The microprocessor 1 is preferably also arranged to control the degree of difficulty of the game by adjusting the rate of scrolling of the displays 4 and 5 in response to the cumulative ratio between the number of plays and the number of wins so as to stabilize this ratio over a reasonable period of time.
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|Citing Patent||Filing date||Publication date||Applicant||Title|
|US4894647 *||Jan 11, 1988||Jan 16, 1990||Everbrite Electric Signs, Inc.||Scintillating handle for beverage tap|
|US5611729 *||Jan 10, 1995||Mar 18, 1997||Community Lottery Systems, Inc.||System for displaying the output of a game of chance in a different format|
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|US20080197146 *||Feb 12, 2008||Aug 21, 2008||Eyler Gizmos, Llc||Audio, visual, and/or data collection device for tap|
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|US20150041019 *||Aug 8, 2014||Feb 12, 2015||Roger L. Wilson||Fueling game devices, systems, and methods|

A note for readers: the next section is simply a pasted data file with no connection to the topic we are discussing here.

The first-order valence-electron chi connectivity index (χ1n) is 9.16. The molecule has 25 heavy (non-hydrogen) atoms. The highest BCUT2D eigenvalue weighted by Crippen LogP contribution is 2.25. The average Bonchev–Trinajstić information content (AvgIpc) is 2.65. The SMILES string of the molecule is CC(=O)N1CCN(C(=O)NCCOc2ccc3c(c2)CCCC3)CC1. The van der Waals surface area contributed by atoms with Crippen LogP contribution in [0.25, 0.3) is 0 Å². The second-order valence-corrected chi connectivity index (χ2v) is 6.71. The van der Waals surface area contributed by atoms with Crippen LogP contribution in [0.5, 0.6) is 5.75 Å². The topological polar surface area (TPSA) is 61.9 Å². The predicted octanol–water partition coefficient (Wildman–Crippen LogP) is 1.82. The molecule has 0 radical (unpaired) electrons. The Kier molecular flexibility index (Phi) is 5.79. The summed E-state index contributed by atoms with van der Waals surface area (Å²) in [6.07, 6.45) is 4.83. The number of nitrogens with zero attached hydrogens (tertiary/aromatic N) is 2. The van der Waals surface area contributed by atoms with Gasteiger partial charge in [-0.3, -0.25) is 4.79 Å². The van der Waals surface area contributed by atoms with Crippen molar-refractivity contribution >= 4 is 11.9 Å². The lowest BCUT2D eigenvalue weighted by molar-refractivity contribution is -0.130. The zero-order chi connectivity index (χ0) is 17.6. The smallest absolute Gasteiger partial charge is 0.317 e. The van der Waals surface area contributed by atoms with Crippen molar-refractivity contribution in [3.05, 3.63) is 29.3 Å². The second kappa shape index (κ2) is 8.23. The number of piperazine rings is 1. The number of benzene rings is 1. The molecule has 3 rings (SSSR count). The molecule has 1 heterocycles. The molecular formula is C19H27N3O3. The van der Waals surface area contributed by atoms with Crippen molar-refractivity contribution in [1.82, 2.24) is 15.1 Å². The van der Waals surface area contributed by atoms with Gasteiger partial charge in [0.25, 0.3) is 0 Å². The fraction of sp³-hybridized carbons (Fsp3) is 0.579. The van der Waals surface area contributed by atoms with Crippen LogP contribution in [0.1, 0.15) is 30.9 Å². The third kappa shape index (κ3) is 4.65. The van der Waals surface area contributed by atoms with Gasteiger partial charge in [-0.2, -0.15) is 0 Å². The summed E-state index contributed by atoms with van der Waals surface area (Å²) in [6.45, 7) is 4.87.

|EP0793617A1 *||Dec 1, 1995||Sep 10, 1997||Bartech Corporation Pty. Ltd.||Apparatus for use with a beverage tap to perform a random selection or game function|
|U.S. Classification||463/7, 434/128, 273/460, 463/48, 463/23|
|International Classification||G07F17/34, G07F17/32, G07C15/00|
|Cooperative Classification||G07F17/34, G07F17/3244, G07C15/006, G07F17/3253|
|European Classification||G07F17/34, G07F17/32K, G07F17/32K8, G07C15/00E|
|Sep 16, 1988||SULP||Surcharge for late payment|
|Sep 16, 1988||FPAY||Fee payment|
Year of fee payment: 4
|Sep 29, 1992||REMI||Maintenance fee reminder mailed|
|Feb 28, 1993||LAPS||Lapse for failure to pay maintenance fees|
|May 11, 1993||FP||Expired due to failure to pay maintenance fee|
Effective date: 19930228